Crypto-scams seem to have penetrated the industry to promote a few individual cryptos. Likewise, high-profile social media accounts have also fallen victim to unethical activities by hackers to promote crypto-scams. This could include both Bitcoin, as well as altcoins to achieve their agenda.
The present episode, in many ways, is no different either.
Spare no one… right?
One of the largest firms within the audit and assurance sector, PriceWaterhouseCoopers (PwC)’s Venezuelan branch, is the latest to fall victim to the same. This time – An XRP-related scam.
The verified Twitter account, in order to promote the blatantly obvious XRP scam, recently tweeted,
#xrp go go go……….. https://t.co/rcG6ZP8ak1
— PwC Venezuela (@PwC_Venezuela) September 4, 2022
In order to promote the alleged scam, the blog added,
“To celebrate the global power of #XRP we are proud to announce initiating the annual airdrop pool of 100 000 000 XRP to every Ripple user. Nothing we do at Ripple Labs would be possible without our community, and this is just a part of our efforts to assert that.”
In fact to further inject some certainty, hackers associated this big event with the presence of Ripple CEO Brad Garlinghouse.
Now, there is one important Q to be asked here. Did the aforementioned in any way have any impact on XRP’s performance on the charts?
Surprisingly, yes. XRP, at the time of writing, was up by 3% as it traded above $0.33 on the charts. As a matter of fact, XRP’s trading volume saw a much-needed uptick, one that helped stabilise its falling curve.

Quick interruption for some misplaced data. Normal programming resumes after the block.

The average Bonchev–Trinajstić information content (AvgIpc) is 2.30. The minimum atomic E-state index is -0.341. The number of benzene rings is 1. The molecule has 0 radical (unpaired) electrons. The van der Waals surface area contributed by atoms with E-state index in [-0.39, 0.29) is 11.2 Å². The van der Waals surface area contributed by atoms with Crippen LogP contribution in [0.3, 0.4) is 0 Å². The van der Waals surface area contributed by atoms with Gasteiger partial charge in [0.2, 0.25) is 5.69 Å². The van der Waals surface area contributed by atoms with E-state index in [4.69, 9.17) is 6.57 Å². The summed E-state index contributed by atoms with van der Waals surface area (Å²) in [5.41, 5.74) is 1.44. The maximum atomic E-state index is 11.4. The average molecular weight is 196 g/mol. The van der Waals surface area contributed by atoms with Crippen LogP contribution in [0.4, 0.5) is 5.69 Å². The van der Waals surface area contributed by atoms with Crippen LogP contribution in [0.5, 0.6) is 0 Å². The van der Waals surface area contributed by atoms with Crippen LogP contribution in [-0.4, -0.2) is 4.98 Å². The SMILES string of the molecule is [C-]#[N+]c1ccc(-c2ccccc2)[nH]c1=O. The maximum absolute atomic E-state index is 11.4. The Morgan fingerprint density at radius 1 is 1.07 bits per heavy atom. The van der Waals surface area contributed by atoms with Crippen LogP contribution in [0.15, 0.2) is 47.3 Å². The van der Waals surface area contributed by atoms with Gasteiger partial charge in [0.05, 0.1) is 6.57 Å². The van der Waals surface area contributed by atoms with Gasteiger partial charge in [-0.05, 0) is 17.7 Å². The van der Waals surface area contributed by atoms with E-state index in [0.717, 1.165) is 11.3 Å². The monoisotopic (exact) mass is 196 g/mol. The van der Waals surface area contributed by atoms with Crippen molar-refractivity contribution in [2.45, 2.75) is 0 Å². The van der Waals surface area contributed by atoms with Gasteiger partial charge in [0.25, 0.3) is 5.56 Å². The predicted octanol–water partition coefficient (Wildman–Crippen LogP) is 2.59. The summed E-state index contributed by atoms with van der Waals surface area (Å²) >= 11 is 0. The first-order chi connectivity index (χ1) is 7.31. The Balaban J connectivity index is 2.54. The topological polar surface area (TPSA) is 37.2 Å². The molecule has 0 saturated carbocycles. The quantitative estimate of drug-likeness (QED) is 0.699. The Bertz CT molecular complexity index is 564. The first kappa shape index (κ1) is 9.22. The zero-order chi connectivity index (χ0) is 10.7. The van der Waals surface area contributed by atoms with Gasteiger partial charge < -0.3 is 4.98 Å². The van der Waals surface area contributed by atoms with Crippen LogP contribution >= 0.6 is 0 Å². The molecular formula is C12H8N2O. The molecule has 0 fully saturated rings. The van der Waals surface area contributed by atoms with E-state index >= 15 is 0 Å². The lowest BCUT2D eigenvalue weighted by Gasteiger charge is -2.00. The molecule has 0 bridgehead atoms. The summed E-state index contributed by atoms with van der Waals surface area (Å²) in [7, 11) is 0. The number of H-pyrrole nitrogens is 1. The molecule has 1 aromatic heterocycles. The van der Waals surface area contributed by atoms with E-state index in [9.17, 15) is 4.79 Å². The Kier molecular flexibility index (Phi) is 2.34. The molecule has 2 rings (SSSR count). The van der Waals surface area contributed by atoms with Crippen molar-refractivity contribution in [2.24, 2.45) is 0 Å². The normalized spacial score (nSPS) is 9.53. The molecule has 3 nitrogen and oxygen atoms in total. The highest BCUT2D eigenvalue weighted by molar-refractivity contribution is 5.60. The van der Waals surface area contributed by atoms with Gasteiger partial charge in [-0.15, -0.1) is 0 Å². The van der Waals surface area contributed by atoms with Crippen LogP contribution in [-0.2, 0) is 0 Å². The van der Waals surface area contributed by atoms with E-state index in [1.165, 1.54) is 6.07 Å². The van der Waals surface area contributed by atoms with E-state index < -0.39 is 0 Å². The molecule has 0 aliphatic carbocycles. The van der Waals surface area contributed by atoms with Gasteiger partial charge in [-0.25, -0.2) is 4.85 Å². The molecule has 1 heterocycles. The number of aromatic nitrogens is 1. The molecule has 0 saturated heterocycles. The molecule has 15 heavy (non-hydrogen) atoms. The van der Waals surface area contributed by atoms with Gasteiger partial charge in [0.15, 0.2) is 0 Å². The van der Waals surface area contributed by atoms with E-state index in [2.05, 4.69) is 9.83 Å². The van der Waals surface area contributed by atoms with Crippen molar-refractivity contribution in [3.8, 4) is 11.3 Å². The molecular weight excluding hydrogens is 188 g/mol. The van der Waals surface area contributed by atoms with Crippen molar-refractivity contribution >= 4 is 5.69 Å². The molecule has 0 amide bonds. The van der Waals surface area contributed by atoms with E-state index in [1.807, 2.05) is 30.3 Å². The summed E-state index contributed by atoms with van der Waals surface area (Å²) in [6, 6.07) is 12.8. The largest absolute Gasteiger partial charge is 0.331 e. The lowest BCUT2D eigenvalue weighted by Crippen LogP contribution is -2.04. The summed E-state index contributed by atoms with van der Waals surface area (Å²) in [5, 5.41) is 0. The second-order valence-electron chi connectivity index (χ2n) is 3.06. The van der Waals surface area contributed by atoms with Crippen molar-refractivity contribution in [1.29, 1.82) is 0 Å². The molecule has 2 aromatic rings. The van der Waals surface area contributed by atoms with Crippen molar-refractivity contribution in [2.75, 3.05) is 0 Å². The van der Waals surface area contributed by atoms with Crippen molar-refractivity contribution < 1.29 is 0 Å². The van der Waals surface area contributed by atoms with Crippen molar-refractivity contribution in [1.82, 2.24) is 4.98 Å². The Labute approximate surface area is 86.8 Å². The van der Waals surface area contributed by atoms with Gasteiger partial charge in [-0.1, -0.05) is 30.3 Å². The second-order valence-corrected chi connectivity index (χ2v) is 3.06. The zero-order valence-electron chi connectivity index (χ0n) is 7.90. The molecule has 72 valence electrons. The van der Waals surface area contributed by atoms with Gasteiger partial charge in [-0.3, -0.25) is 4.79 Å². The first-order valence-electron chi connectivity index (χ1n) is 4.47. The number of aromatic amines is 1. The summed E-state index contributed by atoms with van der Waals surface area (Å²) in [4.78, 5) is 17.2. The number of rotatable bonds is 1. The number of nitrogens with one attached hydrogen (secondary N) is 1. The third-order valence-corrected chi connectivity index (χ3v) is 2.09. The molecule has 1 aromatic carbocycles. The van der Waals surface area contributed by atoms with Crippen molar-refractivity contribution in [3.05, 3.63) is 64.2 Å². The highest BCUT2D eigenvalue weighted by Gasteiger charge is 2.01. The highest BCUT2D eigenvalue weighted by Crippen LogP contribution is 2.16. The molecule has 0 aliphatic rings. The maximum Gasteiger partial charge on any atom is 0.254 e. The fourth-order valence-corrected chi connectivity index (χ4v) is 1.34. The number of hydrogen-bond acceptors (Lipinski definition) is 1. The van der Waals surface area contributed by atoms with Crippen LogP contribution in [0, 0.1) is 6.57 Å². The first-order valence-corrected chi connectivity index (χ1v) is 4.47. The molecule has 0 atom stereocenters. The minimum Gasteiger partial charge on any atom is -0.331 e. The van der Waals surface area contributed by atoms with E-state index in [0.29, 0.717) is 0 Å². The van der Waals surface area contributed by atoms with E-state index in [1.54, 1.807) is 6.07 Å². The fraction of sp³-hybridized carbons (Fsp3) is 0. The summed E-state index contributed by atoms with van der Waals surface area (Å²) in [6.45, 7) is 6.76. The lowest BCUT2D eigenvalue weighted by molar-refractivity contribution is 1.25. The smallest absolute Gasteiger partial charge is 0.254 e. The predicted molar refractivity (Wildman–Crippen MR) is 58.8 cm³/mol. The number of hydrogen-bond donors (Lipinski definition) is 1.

At press time, XRP’s trading volume was around the 350M-mark, with the same still appreciating on the charts. What this underlined was that traders/investors, irrespective of the size, jumped back into this pool.
In addition to this, cryptocurrency watchdog WhaleAlert reported that there had been some large XRP transactions of late. Just less than 24 hours ago, three XRP whale transfers happened in quick succession. They all amounted to 144.3 million XRP tokens worth $48 million.
Needless to say, it’s difficult to conclusively link the aforementioned with the uptick in XRP’s value. Even so, that’s an intelligent guess to be made.
Is it the first time?
Well, that’s far from being a reality.
Here’s one NFT version – A hacker compromised the social media accounts of the British Army in July to push people towards cryptocurrency scams. During the episode, the Army’s Twitter and YouTube profiles were taken over by the hacker.
The Twitter account’s name was changed to “pssssd” and its profile and banner pictures were changed to resemble a non-fungible token (NFT) collection called “The Possessed.”
On the altcoin front, the DOGE community too witnessed something similar to promote a giveaway scam. In fact, the official Dogecoin handle was soon posting warnings about a scam making rounds on the social media platform. Back then too, DOGE recorded a price hike on the charts, with the question again arising – At what cost?